The fastest growing employment sectors in September in the St. George metropolitan statistical area, which comprises all of Washington County, are as follows:

  • Education and health services at 11.5 percent.
  • Retail trade at 9.8 percent.
  • Leisure and hospitality at 9.6 percent.

While all employment sectors measured by the Department of Workforce Services saw year-over growth in the St. George metropolitan area, some of the lowest-performing industries in terms of job growth include information at 0.9 percent, wholesale trade at 1.3 percent and financial activities at 2.6 percent.

No year-over data has been released specific to Iron County as of September, but in 2018 as a whole, some of the highest-performing industries in the county include manufacturing; leisure and hospitality; and education and health services.

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Copyright St. George News, LLC, 2018, all rights reserved.

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  • DRT October 25, 2018 at 6:38 pm

    ‘“We’re confident that the increase in unemployment is not a sign of any weaknesses necessarily in our economy,” said Carrie Mayne, chief economist at the Department of Workforce Services.”
    Well babe, if you were out of work, I guess I’d not worry about you, either.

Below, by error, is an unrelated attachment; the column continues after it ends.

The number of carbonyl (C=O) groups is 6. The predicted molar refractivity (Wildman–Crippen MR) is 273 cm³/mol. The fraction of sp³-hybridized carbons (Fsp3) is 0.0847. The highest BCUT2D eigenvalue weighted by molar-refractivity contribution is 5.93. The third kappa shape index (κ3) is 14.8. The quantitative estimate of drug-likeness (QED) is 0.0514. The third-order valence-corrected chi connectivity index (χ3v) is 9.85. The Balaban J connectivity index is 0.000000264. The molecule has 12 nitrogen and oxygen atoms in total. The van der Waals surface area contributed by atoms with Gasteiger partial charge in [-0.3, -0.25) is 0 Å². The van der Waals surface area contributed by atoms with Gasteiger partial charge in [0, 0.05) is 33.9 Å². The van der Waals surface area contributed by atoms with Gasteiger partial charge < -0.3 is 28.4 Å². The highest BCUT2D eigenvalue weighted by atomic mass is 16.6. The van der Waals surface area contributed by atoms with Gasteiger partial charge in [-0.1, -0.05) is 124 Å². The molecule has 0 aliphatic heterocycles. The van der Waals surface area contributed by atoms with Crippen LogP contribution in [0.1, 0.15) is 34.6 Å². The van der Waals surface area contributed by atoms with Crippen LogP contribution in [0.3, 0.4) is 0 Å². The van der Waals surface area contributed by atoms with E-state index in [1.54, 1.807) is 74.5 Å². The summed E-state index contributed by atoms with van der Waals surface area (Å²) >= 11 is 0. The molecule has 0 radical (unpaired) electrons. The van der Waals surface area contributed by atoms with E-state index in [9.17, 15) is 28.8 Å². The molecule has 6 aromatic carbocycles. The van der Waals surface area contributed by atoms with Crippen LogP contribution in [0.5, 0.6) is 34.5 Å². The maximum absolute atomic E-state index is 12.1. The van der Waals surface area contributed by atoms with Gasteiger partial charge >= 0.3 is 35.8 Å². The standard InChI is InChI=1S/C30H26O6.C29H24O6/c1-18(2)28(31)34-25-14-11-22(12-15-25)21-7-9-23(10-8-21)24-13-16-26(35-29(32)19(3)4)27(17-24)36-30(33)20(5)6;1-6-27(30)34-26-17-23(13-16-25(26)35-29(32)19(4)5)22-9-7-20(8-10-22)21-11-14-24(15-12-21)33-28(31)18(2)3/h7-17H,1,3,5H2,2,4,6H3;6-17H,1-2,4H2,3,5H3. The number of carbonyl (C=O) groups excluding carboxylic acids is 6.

• stevenxfiles October 25, 2018 at 9:18 pm

    It’s so funny to hear the old boys network of employers around here constantly gripe that they can’t find good reliable workers, yet… their jobs pay way below national average market rates. And they don’t offer quality health benefits. And they expect you to sacrifice your family and everything else to be available anytime they need you for “other duties as required”.

    Business owners please note – If you really want a good reliable long term employee who will be a great investment in the long run, stop trying to only hire young kids right out of school who you can take advantage of until they smarten up and decide to go back to school or move to a big city for better pay.

    Find a seasoned adult with a family and roots. Treat them like an adult, a real professional. Keep your logo coffee cups, bowling nights and Hawaiian shirt Friday contests. Nobody cares about that stuff.

    Compensate them well with real pay, benefits and autonomy and they will Never leave you. This is so simple but it seems so rare with local businesses around here.

    Either that or just keep going at 100% staff turnover and struggling to keep trained people showing up for work every day.

    “The definition of insanity is doing the same thing over and over and expecting a different result”

  • Henry October 25, 2018 at 11:35 pm

    I would guess that unemployment in SoUT is low because people have to work at least 2 jobs to make ends meet. The pay is awful here; we lose talented workers to other states that pay a living wage. Just last week there was an article lamenting the lack of applicants for St George Police & WashCo Sheriff dept. with starting pay at $17-18/hr, we’re lucky we have any law enforcement down here. I love my hometown, but the wages are awful.